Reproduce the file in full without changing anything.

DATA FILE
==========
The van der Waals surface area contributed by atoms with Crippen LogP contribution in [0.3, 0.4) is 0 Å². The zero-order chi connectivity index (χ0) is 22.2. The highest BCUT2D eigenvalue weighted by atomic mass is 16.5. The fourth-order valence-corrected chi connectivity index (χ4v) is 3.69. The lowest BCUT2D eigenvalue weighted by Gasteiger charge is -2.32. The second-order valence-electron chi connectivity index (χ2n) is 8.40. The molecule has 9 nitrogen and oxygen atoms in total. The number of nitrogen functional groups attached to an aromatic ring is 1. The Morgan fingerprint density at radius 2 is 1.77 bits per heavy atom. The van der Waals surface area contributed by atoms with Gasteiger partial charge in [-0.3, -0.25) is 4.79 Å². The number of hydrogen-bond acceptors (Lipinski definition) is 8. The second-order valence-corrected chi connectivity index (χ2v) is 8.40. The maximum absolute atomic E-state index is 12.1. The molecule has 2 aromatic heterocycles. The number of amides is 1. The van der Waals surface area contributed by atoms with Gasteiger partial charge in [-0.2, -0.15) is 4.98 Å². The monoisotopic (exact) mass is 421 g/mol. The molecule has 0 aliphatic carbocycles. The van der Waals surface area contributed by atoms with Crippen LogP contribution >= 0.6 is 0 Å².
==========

The van der Waals surface area contributed by atoms with Crippen LogP contribution in [0.3, 0.4) is 0 Å². The zero-order chi connectivity index (χ0) is 22.2. The highest BCUT2D eigenvalue weighted by atomic mass is 16.5. The fourth-order valence-corrected chi connectivity index (χ4v) is 3.69. The lowest BCUT2D eigenvalue weighted by Gasteiger charge is -2.32. The second-order valence-electron chi connectivity index (χ2n) is 8.40. The molecule has 9 nitrogen and oxygen atoms in total. The number of nitrogen functional groups attached to an aromatic ring is 1. The Morgan fingerprint density at radius 2 is 1.77 bits per heavy atom. The van der Waals surface area contributed by atoms with Gasteiger partial charge in [-0.3, -0.25) is 4.79 Å². The number of hydrogen-bond acceptors (Lipinski definition) is 8. The second-order valence-corrected chi connectivity index (χ2v) is 8.40. The maximum absolute atomic E-state index is 12.1. The molecule has 2 aromatic heterocycles. The number of amides is 1. The van der Waals surface area contributed by atoms with Gasteiger partial charge in [-0.2, -0.15) is 4.98 Å². The monoisotopic (exact) mass is 421 g/mol. The molecule has 0 aliphatic carbocycles. The van der Waals surface area contributed by atoms with Crippen LogP contribution >= 0.6 is 0 Å².